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Dr. Martin Luther King, Jr. was a towering figure in the civil rights movement and the fight for racial equality, but he was also a big kid at heart who would be both impressed and sad about the path America has taken nearly 45 years after his death.
Monday is the federal holiday honoring Dr. King, who would now be 84 years old if he were alive today. He was assassinated in Memphis, Tenn., in 1968. In connection with her uncle's birthday, Angela Farris Watkins is releasing a new book of family memories titled, "Martin Luther King, Jr.: A King Family Tribute." Watkins is the daughter of King's sister, Willie Christine King.
Watkins spoke at length about her childhood memories about Dr. King, but she also explained how her uncle would look upon the 45 years since his death with mixed emotions.
"I think he would be very proud of the progress that we've made, but he would also be very saddened by the prevalence of violence," Watkins told WND. "He would want to continue writing, speaking, preaching about the power of nonviolence and the power of infusing love into our society and how much more power that offers us. I think he would have mixed emotions, again some pride but also wanting to push us forward to be better."
Watkins said her new book is meant to put a more human face on her uncle, who is often limited by history books to one aspect of his life. Watkins said Dr. King was very unremarkable in many ways but had very strong character when it mattered most.
"It becomes important for us to understand who he was as a human being, to know that he really was a regular guy, that there was really nothing special about him as a person other than that he had a willingness and a commitment to make the sacrifices and provide the leadership that was necessary to effect that level of change," Watkins said.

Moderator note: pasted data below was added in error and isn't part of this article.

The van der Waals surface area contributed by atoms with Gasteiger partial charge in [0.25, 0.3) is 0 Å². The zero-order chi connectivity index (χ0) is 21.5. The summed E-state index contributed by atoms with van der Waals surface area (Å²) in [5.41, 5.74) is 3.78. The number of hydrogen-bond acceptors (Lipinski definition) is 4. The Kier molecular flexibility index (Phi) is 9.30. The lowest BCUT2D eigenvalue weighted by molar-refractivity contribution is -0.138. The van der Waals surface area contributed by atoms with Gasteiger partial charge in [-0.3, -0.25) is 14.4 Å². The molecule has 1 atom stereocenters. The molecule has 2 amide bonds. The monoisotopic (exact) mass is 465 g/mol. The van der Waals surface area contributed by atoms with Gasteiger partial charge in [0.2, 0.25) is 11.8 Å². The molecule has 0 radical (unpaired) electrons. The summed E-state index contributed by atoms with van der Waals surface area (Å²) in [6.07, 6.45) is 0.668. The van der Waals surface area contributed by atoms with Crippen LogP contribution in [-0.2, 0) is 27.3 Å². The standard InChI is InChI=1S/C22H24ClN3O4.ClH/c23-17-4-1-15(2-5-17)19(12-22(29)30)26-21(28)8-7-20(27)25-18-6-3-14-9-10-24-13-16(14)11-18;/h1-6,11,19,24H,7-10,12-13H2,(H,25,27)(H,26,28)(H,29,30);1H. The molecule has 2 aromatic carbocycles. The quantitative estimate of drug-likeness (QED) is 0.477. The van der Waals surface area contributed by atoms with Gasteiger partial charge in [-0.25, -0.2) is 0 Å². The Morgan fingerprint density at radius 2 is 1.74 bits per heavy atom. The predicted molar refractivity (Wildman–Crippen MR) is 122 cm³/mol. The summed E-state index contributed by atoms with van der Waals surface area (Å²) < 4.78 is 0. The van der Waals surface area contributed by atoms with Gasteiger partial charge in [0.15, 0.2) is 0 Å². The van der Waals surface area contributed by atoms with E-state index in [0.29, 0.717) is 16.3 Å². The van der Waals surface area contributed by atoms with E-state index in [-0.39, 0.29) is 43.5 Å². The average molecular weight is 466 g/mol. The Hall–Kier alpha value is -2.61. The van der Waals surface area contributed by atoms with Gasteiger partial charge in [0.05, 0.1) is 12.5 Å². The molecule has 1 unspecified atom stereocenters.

The book is a collection of reflections on Dr. King by many different family members. Watkins has young but very vivid memories of her famous uncle.
"I had about four years with him," she said. "He came over to my house for regular visits. For me, he was somewhat of an adult playmate, and I have some very fond and vivid memories of our time together."
But her work on the book also led her to some discoveries into Dr. King's strategies of combating violence, including his overture to the psychology community.
"I happened upon a speech that he gave to the American Psychological Association, where he charged psychologists with expanding the mission of psychology toward liberation and directing people to guard their behavior in a way that would be nonviolent," Watkins said. "What we see as his philosophy of nonviolence can really be considered as a really wonderful behavioral approach to our own personal issues as well as societal issues."
Most of all however, Watkins wants Americans and others around the world, to know Dr. King was a regular guy with a big heart.
"It really is important that his family takes the responsibility for making sure that everyone knows that he really was an ordinary person and that he loved his family and his family loved him back," said Watkins.